Could your sales training actually be hindering sales success?
In this blog post, we take a quick diversion from our core focus on customer service to the related field of professional sales and sales training.
Superstar salespeople in any industry are worth their weight in gold. They can earn their weight in gold too. So why aren’t there more of them? It’s not like there aren’t plenty of training courses around – and it’s not like the payoff isn’t there to get better, so motivation shouldn’t be an issue.
Despite what customer service and sales trainers will tell you, the biggest reason there are so relatively few true superstars in the world of selling is not due to a lack of training.
It’s due to a lack of attitude.
Unproductive, sometimes counterproductive attitudes impact all aspects of work, of course. When it comes to customer service, you see it in the pervasive hesitation to truly put the customer’s needs first. It’s an unwillingness to set aside one’s own needs and do whatever it takes to make sure that your customer believes that you genuinely care about him or her. Oh sure, many of us can talk a good game, but when push comes to shove, most of us just don’t make the effort.
In sales, however, it’s a little different. It’s an attitude problem, for sure. But we are just so conditioned to this counterproductive attitude that we don’t even see what it’s doing to us. In fact (hold on to your hats, sales trainers), a big part of the problem actually lies with sales trainers and the sales training process. We’re teaching it. I can sum it up in a word:
How many times have you heard sales training programs refer to “prospects?” Or even worse – “suspects.” How many times in your career have you made reference to “prospects” or “suspects?”
Here’s a hard-core, irrefutable fact: The best salespeople in the world have the ability to build strong, long-lasting relationships with the people they sell to. They are genuinely interested in them. They care about them, and because they care about them they earn trust, loyalty – and eventually sales. Great salespeople understand that the people they sell to are not some faceless, dehumanized ‘prospects’ or ‘suspects’ – and never were. They are people. Humans. They are your brother, your sister, your neighbour, your friend. Each with their own fascinating and unique life story, their own challenges and their own successes.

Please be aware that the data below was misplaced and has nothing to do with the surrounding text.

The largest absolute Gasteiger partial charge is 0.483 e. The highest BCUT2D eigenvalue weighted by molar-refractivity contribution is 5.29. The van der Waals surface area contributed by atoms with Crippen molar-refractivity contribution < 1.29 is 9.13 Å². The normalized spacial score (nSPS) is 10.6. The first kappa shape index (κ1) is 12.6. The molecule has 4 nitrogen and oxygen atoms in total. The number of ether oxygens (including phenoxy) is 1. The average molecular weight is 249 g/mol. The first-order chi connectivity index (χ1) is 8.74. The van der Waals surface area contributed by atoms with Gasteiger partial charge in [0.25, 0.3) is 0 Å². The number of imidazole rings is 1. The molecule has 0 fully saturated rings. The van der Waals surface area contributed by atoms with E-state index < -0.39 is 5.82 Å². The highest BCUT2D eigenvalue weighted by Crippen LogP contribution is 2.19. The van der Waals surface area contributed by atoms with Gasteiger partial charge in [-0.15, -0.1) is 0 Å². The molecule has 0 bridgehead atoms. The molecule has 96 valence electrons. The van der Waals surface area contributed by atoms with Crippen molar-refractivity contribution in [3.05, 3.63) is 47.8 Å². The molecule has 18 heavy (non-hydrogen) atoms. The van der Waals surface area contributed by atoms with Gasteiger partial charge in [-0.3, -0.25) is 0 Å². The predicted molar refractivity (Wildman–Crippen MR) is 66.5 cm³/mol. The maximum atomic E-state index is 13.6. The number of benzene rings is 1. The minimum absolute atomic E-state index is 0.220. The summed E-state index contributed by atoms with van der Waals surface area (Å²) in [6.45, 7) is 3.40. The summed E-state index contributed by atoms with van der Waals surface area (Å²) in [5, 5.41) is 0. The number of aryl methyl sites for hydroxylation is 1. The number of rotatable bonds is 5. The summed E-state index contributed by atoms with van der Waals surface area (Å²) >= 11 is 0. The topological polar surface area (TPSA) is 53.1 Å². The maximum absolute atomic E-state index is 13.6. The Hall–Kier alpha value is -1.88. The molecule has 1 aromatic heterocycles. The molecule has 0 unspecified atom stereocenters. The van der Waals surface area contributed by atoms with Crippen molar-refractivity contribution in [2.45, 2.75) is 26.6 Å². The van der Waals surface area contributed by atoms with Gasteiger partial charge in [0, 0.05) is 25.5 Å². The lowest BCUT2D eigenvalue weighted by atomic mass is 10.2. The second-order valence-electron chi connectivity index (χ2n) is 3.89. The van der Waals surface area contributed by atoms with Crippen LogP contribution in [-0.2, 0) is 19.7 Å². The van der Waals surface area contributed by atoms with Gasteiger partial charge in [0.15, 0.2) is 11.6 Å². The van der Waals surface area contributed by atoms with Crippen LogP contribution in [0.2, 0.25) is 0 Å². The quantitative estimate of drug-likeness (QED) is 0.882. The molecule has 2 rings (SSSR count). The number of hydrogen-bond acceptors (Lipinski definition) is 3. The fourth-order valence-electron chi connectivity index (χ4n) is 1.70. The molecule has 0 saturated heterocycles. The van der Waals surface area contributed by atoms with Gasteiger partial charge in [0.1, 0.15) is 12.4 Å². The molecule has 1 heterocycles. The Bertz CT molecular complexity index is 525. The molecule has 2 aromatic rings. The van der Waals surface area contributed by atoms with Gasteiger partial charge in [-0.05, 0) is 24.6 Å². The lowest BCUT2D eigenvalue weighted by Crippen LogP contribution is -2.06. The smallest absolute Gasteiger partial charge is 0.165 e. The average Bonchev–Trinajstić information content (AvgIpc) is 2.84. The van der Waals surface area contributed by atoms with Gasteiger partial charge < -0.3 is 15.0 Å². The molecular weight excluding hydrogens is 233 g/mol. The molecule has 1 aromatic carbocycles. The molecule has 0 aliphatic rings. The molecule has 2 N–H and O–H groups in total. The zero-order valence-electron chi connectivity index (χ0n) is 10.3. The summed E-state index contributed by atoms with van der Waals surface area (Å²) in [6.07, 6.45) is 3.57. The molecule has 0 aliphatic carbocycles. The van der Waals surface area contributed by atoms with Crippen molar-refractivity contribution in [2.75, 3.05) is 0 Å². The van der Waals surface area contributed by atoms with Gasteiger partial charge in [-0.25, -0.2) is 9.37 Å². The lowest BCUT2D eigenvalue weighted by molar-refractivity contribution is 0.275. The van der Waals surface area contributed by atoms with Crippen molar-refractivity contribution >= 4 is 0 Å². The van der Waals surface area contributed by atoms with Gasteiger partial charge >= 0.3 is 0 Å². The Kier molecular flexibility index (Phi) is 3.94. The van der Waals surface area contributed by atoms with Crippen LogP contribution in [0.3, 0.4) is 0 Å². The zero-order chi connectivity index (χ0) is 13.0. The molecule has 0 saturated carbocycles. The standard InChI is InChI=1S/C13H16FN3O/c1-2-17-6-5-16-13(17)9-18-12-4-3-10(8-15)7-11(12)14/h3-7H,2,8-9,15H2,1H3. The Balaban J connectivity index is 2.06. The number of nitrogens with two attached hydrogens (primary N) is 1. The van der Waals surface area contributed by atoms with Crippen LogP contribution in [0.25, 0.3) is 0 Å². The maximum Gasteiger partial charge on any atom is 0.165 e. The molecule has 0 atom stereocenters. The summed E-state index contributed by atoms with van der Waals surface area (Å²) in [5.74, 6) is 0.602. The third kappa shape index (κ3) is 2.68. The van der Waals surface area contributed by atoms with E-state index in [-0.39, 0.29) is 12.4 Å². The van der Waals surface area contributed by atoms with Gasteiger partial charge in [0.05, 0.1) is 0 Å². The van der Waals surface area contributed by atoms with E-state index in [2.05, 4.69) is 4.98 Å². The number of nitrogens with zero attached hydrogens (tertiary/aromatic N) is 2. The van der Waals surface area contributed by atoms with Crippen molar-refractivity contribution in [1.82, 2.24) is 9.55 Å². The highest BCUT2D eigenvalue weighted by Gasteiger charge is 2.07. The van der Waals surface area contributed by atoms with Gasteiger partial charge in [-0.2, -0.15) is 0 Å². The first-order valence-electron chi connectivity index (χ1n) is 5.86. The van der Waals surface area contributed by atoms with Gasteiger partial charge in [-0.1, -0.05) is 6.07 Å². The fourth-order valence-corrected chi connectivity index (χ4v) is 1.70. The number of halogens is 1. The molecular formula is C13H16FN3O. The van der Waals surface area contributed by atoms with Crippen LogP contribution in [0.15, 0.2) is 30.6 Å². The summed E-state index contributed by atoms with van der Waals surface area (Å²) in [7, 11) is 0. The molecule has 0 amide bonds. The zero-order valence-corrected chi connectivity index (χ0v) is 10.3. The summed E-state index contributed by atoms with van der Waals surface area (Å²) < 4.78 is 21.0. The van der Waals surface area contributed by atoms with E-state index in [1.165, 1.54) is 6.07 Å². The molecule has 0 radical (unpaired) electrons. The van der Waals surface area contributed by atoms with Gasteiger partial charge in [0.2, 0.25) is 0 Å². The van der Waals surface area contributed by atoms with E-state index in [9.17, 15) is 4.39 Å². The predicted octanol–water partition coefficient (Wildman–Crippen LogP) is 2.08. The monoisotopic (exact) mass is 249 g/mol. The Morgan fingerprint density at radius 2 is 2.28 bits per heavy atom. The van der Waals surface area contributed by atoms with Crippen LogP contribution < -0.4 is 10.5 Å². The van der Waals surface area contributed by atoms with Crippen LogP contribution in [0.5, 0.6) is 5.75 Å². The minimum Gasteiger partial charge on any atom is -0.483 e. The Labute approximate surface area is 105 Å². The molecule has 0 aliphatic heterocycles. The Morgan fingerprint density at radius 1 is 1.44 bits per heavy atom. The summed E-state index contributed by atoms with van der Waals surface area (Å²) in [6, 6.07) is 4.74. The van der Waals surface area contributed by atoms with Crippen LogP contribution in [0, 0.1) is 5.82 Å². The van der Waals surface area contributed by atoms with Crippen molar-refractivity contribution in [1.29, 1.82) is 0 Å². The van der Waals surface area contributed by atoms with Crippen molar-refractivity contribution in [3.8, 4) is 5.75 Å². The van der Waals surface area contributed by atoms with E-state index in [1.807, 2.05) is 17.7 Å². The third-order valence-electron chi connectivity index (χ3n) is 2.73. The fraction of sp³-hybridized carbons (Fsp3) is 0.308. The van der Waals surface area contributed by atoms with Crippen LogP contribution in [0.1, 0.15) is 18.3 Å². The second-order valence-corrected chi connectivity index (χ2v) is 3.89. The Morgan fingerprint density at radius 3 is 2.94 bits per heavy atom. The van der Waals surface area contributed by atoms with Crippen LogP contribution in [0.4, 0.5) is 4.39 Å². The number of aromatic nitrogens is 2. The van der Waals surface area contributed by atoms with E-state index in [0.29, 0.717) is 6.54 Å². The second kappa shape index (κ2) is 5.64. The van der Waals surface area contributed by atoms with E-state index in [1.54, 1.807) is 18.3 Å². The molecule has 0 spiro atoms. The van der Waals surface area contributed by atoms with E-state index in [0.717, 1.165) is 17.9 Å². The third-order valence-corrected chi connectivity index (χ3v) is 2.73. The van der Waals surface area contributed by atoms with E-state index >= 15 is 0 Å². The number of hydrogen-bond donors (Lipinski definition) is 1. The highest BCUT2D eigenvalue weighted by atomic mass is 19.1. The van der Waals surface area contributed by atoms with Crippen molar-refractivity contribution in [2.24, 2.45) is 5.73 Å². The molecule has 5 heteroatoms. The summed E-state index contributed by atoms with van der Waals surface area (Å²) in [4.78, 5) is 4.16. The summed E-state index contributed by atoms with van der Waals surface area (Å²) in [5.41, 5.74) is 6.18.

The issue with the words ‘prospect’ and ‘suspect’ is that it brings the people they refer to down to the level of an “it.” How many times have you seen sales programs talk about “prospects” as though they are just a pawn in the game of sales. Even worse, sometimes, they are sometimes talked about as the enemy. (ever heard the old closing saw, “he who speaks first loses?”) They are prey, we are hunters.
The skills that drive customer service and sales are virtually identical. They both require tactical language skills and the willingness to listen and engage people with well-thought questions. The attitudes that successfully drive service and sales and service are the same as well. You have to care about the people you encounter as the interesting and unique individuals they are.
If you think of people – as far too many salespeople do – as having little more interesting to offer than their wallet, you will lose the game of sales much more than you will win.
Shaun Belding is CEO of The Belding Group of Companies, an international customer service training and consulting company